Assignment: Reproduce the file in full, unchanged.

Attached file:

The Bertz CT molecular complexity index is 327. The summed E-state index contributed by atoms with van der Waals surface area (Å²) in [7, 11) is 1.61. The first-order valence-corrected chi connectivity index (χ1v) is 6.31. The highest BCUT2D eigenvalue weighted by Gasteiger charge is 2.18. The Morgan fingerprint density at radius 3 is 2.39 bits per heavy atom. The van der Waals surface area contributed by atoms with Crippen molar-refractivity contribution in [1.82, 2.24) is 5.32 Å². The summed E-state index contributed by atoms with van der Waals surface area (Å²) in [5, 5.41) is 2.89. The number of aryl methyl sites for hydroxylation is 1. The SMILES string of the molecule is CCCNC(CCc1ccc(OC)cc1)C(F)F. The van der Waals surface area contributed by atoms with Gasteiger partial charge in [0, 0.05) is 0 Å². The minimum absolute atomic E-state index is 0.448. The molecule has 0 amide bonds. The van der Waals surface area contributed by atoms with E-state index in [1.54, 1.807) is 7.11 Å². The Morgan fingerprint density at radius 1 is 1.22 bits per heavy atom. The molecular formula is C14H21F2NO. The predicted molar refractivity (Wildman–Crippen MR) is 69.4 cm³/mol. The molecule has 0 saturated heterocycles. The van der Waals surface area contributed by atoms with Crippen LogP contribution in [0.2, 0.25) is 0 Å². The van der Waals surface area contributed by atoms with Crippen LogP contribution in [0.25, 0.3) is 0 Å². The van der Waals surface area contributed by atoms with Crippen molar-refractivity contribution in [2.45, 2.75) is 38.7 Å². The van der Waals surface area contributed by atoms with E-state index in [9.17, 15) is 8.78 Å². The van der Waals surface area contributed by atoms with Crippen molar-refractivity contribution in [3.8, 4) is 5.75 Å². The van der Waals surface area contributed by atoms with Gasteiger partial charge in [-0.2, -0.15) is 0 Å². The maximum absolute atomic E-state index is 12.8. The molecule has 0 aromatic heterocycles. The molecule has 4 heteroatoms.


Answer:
The Bertz CT molecular complexity index is 327. The summed E-state index contributed by atoms with van der Waals surface area (Å²) in [7, 11) is 1.61. The first-order valence-corrected chi connectivity index (χ1v) is 6.31. The highest BCUT2D eigenvalue weighted by Gasteiger charge is 2.18. The Morgan fingerprint density at radius 3 is 2.39 bits per heavy atom. The van der Waals surface area contributed by atoms with Crippen molar-refractivity contribution in [1.82, 2.24) is 5.32 Å². The summed E-state index contributed by atoms with van der Waals surface area (Å²) in [5, 5.41) is 2.89. The number of aryl methyl sites for hydroxylation is 1. The SMILES string of the molecule is CCCNC(CCc1ccc(OC)cc1)C(F)F. The van der Waals surface area contributed by atoms with Gasteiger partial charge in [0, 0.05) is 0 Å². The minimum absolute atomic E-state index is 0.448. The molecule has 0 amide bonds. The van der Waals surface area contributed by atoms with E-state index in [1.54, 1.807) is 7.11 Å². The Morgan fingerprint density at radius 1 is 1.22 bits per heavy atom. The molecular formula is C14H21F2NO. The predicted molar refractivity (Wildman–Crippen MR) is 69.4 cm³/mol. The molecule has 0 saturated heterocycles. The van der Waals surface area contributed by atoms with Crippen LogP contribution in [0.2, 0.25) is 0 Å². The van der Waals surface area contributed by atoms with Crippen LogP contribution in [0.25, 0.3) is 0 Å². The van der Waals surface area contributed by atoms with Crippen molar-refractivity contribution in [2.45, 2.75) is 38.7 Å². The van der Waals surface area contributed by atoms with E-state index in [9.17, 15) is 8.78 Å². The van der Waals surface area contributed by atoms with Crippen molar-refractivity contribution in [3.8, 4) is 5.75 Å². The van der Waals surface area contributed by atoms with Gasteiger partial charge in [-0.2, -0.15) is 0 Å². The maximum absolute atomic E-state index is 12.8. The molecule has 0 aromatic heterocycles. The molecule has 4 heteroatoms.